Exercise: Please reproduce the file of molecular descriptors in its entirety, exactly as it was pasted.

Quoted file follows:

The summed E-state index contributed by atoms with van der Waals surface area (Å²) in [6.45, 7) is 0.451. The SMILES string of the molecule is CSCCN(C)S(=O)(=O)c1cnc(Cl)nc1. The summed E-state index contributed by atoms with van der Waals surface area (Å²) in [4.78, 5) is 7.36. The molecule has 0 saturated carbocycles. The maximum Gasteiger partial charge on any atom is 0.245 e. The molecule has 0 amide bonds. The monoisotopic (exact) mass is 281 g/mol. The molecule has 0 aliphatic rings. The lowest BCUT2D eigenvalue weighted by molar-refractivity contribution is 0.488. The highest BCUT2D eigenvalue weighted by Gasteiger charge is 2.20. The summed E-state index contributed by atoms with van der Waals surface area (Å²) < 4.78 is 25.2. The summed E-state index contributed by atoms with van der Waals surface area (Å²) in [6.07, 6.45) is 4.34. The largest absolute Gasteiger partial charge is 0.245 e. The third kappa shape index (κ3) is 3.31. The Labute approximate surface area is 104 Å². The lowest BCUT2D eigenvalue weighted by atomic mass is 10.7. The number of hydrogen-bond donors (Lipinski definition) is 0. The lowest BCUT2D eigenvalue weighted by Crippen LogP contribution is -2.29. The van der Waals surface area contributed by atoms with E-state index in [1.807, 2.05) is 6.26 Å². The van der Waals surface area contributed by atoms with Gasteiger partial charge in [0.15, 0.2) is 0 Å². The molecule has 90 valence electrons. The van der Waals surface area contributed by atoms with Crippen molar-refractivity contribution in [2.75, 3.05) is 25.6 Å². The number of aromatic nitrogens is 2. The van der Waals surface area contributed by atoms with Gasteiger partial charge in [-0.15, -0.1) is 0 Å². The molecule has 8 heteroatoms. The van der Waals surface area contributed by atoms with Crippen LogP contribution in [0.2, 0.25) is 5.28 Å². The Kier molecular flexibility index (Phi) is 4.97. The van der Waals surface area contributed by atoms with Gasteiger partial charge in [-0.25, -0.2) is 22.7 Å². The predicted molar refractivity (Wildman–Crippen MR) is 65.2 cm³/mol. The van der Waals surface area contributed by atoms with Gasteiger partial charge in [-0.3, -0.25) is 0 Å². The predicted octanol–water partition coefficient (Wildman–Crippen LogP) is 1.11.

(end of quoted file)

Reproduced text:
The summed E-state index contributed by atoms with van der Waals surface area (Å²) in [6.45, 7) is 0.451. The SMILES string of the molecule is CSCCN(C)S(=O)(=O)c1cnc(Cl)nc1. The summed E-state index contributed by atoms with van der Waals surface area (Å²) in [4.78, 5) is 7.36. The molecule has 0 saturated carbocycles. The maximum Gasteiger partial charge on any atom is 0.245 e. The molecule has 0 amide bonds. The monoisotopic (exact) mass is 281 g/mol. The molecule has 0 aliphatic rings. The lowest BCUT2D eigenvalue weighted by molar-refractivity contribution is 0.488. The highest BCUT2D eigenvalue weighted by Gasteiger charge is 2.20. The summed E-state index contributed by atoms with van der Waals surface area (Å²) < 4.78 is 25.2. The summed E-state index contributed by atoms with van der Waals surface area (Å²) in [6.07, 6.45) is 4.34. The largest absolute Gasteiger partial charge is 0.245 e. The third kappa shape index (κ3) is 3.31. The Labute approximate surface area is 104 Å². The lowest BCUT2D eigenvalue weighted by atomic mass is 10.7. The number of hydrogen-bond donors (Lipinski definition) is 0. The lowest BCUT2D eigenvalue weighted by Crippen LogP contribution is -2.29. The van der Waals surface area contributed by atoms with E-state index in [1.807, 2.05) is 6.26 Å². The van der Waals surface area contributed by atoms with Gasteiger partial charge in [0.15, 0.2) is 0 Å². The molecule has 90 valence electrons. The van der Waals surface area contributed by atoms with Crippen molar-refractivity contribution in [2.75, 3.05) is 25.6 Å². The number of aromatic nitrogens is 2. The van der Waals surface area contributed by atoms with Gasteiger partial charge in [-0.15, -0.1) is 0 Å². The molecule has 8 heteroatoms. The van der Waals surface area contributed by atoms with Crippen LogP contribution in [0.2, 0.25) is 5.28 Å². The Kier molecular flexibility index (Phi) is 4.97. The van der Waals surface area contributed by atoms with Gasteiger partial charge in [-0.25, -0.2) is 22.7 Å². The predicted molar refractivity (Wildman–Crippen MR) is 65.2 cm³/mol. The van der Waals surface area contributed by atoms with Gasteiger partial charge in [-0.3, -0.25) is 0 Å². The predicted octanol–water partition coefficient (Wildman–Crippen LogP) is 1.11.